Really, is this not the way it is for all of us? I do not mean that we all love and talk about our birthdays like children do. What I mean is that we all talk about exciting, good news. If something is important to us, we are compelled to talk about that something.

So, what is important to you? What good news are you sharing with others?

LIGHT

If you have believed and experienced the Good News – the gospel of Jesus Christ – then you will long to talk about this Good News. Advent – the Christmas season when we Christians celebrate the arrival of Jesus Christ our Savior and longingly anticipate His Second Coming – begins Sunday. Do those who know you see in you a love for the Christmas story, the gospel story? If you have placed your faith in Jesus, the answer is surely yes.

On Sunday morning, I will begin a new Advent sermon series – The Light Has Come. Jesus, of course, is the Light of the world, and He came to our dark world to bring salvation to all who turn to Him. In this series throughout December, we will be considering the Christmas story according to the gospel of John and challenging one another to respond rightly to the Light.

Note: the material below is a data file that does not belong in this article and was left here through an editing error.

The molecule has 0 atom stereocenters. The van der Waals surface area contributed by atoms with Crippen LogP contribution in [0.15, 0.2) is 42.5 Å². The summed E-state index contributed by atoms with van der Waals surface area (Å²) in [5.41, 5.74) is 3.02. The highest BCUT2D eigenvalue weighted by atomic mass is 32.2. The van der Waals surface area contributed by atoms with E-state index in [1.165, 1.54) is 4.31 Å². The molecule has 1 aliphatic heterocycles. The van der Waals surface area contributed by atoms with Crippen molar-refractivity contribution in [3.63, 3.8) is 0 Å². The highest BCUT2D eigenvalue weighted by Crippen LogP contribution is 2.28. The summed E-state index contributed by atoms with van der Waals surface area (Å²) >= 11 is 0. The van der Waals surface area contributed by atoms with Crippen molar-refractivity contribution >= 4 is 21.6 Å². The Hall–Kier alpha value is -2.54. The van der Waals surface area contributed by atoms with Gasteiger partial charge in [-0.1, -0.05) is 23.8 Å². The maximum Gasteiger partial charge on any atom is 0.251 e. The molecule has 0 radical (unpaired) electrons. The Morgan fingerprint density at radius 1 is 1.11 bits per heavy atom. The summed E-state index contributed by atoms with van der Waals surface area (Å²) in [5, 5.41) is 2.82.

LIFE

If you respond rightly to the Light by turning away from your sins and trusting in Him for forgiveness and eternal life, is there any better news in all the world to share with others? What would a close examination of your life tell others about your greatest convictions, commitments, and passion? Is new life – eternal life – in and through Jesus Christ, the Light of the world, at the center of top of those priorities?

Again, I sincerely believe that if you have experienced new life, the answer surely has to be yes. When you have new life in Christ, you are either passionately talking about Him, or you are convicted that you need to be talking about Him.

How is your passion? What is your good news?

What I am MOST thankful for with Silas right now is his sincere search for the Truth. He asks a lot of great questions about Jesus and seems to genuinely desire to know and follow Him.

Merry Christmas from the Drakes!